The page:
• [0011]
    FIG. 3D is a plan view alongside a corresponding cross-section view, which are approximately to scale, of another embodiment;
  • [0012]
    FIG. 3E is a schematic illustrating an alternative extraction tool in conjunction with the embodiment of FIG. 3D;
  • [0013]
    FIG. 4A is a plan view alongside a corresponding cross-section view, which are approximately to scale, of another embodiment;
  • [0014]
    FIG. 4B is a partial perspective view of the embodiment of FIG. 4A; and
  • [0015]
    FIG. 5A is a plan view of an exemplary retrieval snare.
  • [0016]
    FIG. 5B is a plan view of the snare engaged with the embodiment of FIGS. 4A-B.
  • [0017]
    FIGS. 6A-B are plan views of yet another embodiment of the present invention, in first and second states, respectively.
  • DETAILED DESCRIPTION
  • [0018]
    The following detailed description is exemplary in nature and is not intended to limit the scope, applicability, or configuration of the invention in any way. Rather, the following description provides practical examples, and those skilled in the art will recognize that some of the examples may have suitable alternatives.
  • [0019]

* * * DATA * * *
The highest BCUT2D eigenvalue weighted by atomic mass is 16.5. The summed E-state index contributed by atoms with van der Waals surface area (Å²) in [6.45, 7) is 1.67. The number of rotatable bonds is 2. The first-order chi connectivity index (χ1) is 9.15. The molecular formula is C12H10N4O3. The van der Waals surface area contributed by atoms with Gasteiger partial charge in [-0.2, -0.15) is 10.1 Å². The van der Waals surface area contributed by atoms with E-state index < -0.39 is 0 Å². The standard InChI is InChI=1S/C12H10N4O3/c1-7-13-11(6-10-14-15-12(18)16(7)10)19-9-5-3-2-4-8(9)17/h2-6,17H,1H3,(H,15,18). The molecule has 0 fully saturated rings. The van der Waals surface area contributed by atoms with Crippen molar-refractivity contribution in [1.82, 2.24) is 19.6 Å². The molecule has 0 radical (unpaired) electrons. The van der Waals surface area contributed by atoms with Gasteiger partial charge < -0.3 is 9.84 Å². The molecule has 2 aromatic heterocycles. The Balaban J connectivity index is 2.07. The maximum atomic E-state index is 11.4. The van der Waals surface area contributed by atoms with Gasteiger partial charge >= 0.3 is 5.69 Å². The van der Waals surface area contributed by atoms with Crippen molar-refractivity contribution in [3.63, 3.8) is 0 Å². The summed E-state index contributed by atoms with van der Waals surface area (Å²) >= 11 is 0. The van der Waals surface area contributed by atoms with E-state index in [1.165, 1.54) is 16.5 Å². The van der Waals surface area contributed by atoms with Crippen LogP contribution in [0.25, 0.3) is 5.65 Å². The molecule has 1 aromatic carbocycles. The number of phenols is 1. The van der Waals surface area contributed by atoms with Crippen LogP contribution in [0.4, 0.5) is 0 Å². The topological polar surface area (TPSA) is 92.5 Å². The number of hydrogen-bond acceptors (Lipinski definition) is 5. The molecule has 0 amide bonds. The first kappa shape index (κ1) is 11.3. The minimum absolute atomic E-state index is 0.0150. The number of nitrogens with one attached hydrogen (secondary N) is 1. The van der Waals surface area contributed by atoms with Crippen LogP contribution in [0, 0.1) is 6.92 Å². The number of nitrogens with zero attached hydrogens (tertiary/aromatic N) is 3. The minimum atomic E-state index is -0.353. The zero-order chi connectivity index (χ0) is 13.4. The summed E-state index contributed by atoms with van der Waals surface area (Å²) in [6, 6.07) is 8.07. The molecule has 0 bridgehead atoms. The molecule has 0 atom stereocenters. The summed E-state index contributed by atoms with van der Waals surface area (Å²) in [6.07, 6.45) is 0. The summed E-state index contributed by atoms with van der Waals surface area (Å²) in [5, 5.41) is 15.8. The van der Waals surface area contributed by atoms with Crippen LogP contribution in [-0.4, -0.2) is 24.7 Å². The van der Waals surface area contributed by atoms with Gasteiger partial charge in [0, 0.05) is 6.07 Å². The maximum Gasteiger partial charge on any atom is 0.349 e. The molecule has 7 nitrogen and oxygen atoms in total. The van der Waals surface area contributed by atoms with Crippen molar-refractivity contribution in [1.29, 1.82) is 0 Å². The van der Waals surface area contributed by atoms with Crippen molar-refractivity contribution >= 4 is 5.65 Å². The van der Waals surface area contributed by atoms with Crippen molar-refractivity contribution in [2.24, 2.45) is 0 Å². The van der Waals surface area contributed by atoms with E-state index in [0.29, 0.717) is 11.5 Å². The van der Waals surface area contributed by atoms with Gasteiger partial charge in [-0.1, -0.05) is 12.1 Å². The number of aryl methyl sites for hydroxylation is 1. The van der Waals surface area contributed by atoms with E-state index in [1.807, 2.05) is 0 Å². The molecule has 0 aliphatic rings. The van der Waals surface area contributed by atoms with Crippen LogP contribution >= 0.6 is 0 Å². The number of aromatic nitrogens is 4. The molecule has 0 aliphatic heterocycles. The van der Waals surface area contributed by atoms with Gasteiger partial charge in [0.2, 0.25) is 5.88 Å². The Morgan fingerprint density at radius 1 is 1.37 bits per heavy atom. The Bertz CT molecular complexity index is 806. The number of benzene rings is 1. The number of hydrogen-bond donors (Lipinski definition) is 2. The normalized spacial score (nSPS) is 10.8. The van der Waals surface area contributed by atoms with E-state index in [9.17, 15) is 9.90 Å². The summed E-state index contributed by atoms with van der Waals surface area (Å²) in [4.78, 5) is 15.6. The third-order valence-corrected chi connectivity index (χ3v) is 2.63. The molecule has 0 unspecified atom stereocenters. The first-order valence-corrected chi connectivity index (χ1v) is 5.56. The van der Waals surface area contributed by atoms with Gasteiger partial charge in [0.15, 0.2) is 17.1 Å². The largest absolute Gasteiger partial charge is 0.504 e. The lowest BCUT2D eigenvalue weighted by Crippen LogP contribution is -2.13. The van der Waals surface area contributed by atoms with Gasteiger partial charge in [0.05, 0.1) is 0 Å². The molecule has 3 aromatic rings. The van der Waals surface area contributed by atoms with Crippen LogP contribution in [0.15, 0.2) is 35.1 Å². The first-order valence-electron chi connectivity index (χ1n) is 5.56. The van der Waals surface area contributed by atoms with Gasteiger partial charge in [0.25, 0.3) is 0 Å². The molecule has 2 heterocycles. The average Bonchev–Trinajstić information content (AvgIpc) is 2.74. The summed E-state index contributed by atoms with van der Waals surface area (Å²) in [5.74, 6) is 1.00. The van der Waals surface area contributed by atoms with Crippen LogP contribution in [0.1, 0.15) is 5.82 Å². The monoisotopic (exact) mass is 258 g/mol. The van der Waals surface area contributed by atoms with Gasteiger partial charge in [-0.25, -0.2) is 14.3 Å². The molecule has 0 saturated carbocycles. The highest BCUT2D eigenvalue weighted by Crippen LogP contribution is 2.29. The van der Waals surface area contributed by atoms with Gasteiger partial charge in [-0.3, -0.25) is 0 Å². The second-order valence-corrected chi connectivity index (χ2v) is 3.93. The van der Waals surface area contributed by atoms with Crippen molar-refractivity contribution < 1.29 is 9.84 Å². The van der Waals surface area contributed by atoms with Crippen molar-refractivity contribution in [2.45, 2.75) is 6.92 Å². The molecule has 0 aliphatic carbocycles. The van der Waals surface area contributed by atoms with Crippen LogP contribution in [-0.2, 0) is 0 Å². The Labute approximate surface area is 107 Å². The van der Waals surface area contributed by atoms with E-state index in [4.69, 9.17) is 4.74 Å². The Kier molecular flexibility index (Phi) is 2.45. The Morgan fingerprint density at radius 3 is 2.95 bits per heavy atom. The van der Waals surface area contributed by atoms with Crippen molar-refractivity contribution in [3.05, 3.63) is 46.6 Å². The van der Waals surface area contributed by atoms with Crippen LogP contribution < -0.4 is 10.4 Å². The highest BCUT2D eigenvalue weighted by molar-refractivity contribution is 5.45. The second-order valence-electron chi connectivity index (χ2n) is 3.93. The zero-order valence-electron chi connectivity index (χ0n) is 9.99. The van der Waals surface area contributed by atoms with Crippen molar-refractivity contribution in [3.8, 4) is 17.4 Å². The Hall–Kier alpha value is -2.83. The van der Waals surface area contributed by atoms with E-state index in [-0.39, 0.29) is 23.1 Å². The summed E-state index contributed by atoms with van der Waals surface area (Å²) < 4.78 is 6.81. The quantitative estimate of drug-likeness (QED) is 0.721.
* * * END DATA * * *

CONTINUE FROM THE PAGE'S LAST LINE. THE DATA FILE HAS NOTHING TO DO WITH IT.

FIGS. 3A-D and 4A are plan views alongside corresponding cross-section views of various embodiments of implantable cardiac stimulation device 100, wherein each includes a holding member 310, 320, 330, 340 and 350 located in proximity to a proximal end wall 213 of shell 101, which hermetically contains pulse generator electronics and a power source (not shown) of each device 100, as described above. With further reference to FIGS. 3A-D and 4A, fixation member 115 is shown located at an opposite end of each device, in proximity to a distal end wall 211 of shell 101, in order to secure electrode 111 against cardiac tissue at the implant site. It should be noted that the reference numeral 100 is used for each device in all of the Figures for the sake of simplicity, and that reference numerals for the aforementioned distal end wall, fixation member, and electrode, as well as reference numeral 3, which designates a longitudinal axis of each device, are only shown in FIGS. 3A and 4A, likewise for the sake of simplicity in illustration, and since these features may be common for device 100 among the various embodiments of holding members shown in FIGS. 3A-D and 4A. Each of holding members 310-350 includes a strut portion S, for temporary tether attachment, and an engagement section E in combination with a waist portion W, which defines a recess, for capture by, and attachment thereto of a retrieval snare, like snare 224 shown in FIGS. 2B and 5A-B, or another type of explant tool, for example, like that shown in FIG. 3E. The location of holding members 310-350, in proximity to proximal end wall 213 of shell 101, is preferred in order to align a pulling force, applied by either a tether or an explant tool, as closely as possible with longitudinal axis 3 of device 100. Each of holding members 310-350 may be formed from a relatively hard biocompatible and biostable metal, for example, an appropriate grade of titanium and then laser welded to shell 101; alternately holding members may be directly formed in the same material blank from which shell 101 is also formed. According to alternate embodiments, any of holding members 310-350 may be formed from an appropriate grade of relatively hard biocompatible and biostable plastic, for example PEEK or polyurethane, which is either insert molded onto locking features of shell 101 or molded and then attached to shell 101 via interlocking features, according to methods known to those skilled in the art.